About the Exhibition

In late March 1941 the Yugoslav people rejected joining the Tri-Partite pact – at a time when the United Kingdom was fighting alone against the might of Nazi Germany.  Hitler was about to invade the Soviet Union and needed the raw materials found within the Balkans and in particular Yugoslavia, to keep his war machine moving.

Yugoslavia’s actions plunged it into conflict with Nazi Germany on 6th April 1941.  Hitler’s military machine was at the height of its power – sadly the Yugoslav military were no match for it.   However, what Hitler did not expect was that the Yugoslav people would not stop fighting, even after its military was defeated.  It was here in Serbia that the first anti-Fascist resistance was established against the Axis in Europe.  In doing so, Hitler’s invasion of the Soviet Union was delayed by six weeks.  The Russian winter did the rest.

Those who joined the first Yugoslav resistance were known as Četniks (later to be officially known as the Yugoslav Army in the Homeland)under the leadership of Colonel Dragoljub Mihailović.  Mihailović movement was a continuation of the Serbian tradition of resistance that began during the Ottoman occupation.  Two months later and shortly after the Nazi invasion of the Soviet Union, the Communist Party of Yugoslavia also turned against the Axis in response to Stalin’s ‘call to arms’ against Hitler.  Josip Broz ‘TITO’ created what became known as the Partisans (later officially known as the National Liberation Army of Yugoslavia).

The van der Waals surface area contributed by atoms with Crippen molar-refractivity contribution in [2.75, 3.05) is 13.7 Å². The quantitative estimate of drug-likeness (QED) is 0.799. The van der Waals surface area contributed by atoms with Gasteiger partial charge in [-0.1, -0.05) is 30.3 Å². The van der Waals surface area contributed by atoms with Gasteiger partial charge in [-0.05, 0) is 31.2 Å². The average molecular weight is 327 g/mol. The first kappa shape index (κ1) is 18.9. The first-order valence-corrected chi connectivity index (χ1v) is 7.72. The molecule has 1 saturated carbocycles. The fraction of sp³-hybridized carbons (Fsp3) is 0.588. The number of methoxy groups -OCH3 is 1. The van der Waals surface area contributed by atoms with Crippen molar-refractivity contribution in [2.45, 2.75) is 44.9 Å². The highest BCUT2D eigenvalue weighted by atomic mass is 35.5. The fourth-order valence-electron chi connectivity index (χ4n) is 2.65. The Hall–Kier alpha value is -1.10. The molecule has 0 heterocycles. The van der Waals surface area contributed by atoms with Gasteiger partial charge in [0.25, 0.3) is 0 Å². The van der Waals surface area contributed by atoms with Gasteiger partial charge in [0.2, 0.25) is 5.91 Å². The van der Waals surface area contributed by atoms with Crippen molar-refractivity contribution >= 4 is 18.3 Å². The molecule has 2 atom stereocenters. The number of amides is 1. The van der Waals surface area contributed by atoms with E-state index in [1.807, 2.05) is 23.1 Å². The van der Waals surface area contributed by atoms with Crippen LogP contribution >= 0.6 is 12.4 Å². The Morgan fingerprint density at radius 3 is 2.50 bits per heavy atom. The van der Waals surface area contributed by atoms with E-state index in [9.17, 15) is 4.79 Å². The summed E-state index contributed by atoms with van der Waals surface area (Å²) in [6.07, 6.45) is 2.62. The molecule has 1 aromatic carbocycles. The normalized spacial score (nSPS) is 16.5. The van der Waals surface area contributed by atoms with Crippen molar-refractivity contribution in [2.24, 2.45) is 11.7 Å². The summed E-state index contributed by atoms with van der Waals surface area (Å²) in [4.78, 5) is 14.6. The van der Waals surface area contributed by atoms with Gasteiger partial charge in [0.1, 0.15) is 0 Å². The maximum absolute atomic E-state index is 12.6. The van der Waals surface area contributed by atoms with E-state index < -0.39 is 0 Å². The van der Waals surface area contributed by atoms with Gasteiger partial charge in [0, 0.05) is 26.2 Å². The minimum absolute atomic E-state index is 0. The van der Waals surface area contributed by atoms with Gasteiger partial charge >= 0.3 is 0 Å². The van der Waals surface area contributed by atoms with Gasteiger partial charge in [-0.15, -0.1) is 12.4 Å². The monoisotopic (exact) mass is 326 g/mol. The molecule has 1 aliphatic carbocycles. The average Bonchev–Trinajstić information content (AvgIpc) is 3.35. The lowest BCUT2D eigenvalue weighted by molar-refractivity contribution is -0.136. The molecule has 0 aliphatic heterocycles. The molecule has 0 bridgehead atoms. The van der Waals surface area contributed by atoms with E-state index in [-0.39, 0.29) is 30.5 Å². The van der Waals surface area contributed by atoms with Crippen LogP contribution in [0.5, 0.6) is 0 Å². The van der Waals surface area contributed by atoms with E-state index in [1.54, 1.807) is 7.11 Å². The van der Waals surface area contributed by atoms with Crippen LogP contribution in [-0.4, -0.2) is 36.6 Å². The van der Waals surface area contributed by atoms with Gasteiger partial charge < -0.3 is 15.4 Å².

However, the conflicting aims of the two resistance movements – one to maintain the Kingdom of Yugoslavia, whilst the other to establish a social revolution and bring about a change in the style of government – meant that in the middle their mutual battle against the Axis, they also entered into a devastating civil war.

In the middle of this multi-faceted conflict members of a secret organisation, known as the Special Operations Executive (S.O.E.), was inserted into Yugoslavia.  Their mission was to find out what was going on in the country and carry out Winston Churchill’s aim of taking the fight into the heart of Hitler’s ‘Fortress Europe’ and so “set Europe ablaze”.  The material support provided by Britain and the Allies – first to the Royalists and then, from late 1943 to the Communists, ensured that the fight against Axis occupation was maintained throughout the war.

Thanks to this resistance and the actions and guidance of those British and Commonwealth officers attached to them, the Germans ability to supply their forces in Greece and North Africa was severely hampered and thus contributed to the defeat of Rommel’s Africa Korps.  At the same time Wehrmacht and SS divisions- desperately needed on the ‘Russian Front’ – were instead forced to remain in Yugoslavia, in order to secure the resources and lines of communication that Hitler needed to keep his war machine running.

This exhibition will bring to life the actions of those officers and soldiers of S.O.E and other British military missions who operated in Yugoslavia, through the photographs they took and the reports they wrote.  Many have never been seen or previously published in their current form.  They have been drawn from the Imperial War Museum and National Archives in London, as well as the personal collections of the relatives of those who fought alongside the Yugoslav people during the dark days of 1941-1945.

By the time Yugoslavia was liberated from the Germans, its people suffered more casualties than the combined wartime total of the United Kingdom, France and the United States of America.  The greatest Yugoslav casualties were sustained by the Serbs.  This photographic exhibition is thus dedicated to the sacrifice of the people of Serbia, in recognition of their central role in the defeat of Fascism – as well as the families of those British and Commonwealth servicemen who, along with other Yugoslavs, fought against tyranny until its final liberation.

Colonel Nik Ilić, British Defence Attache

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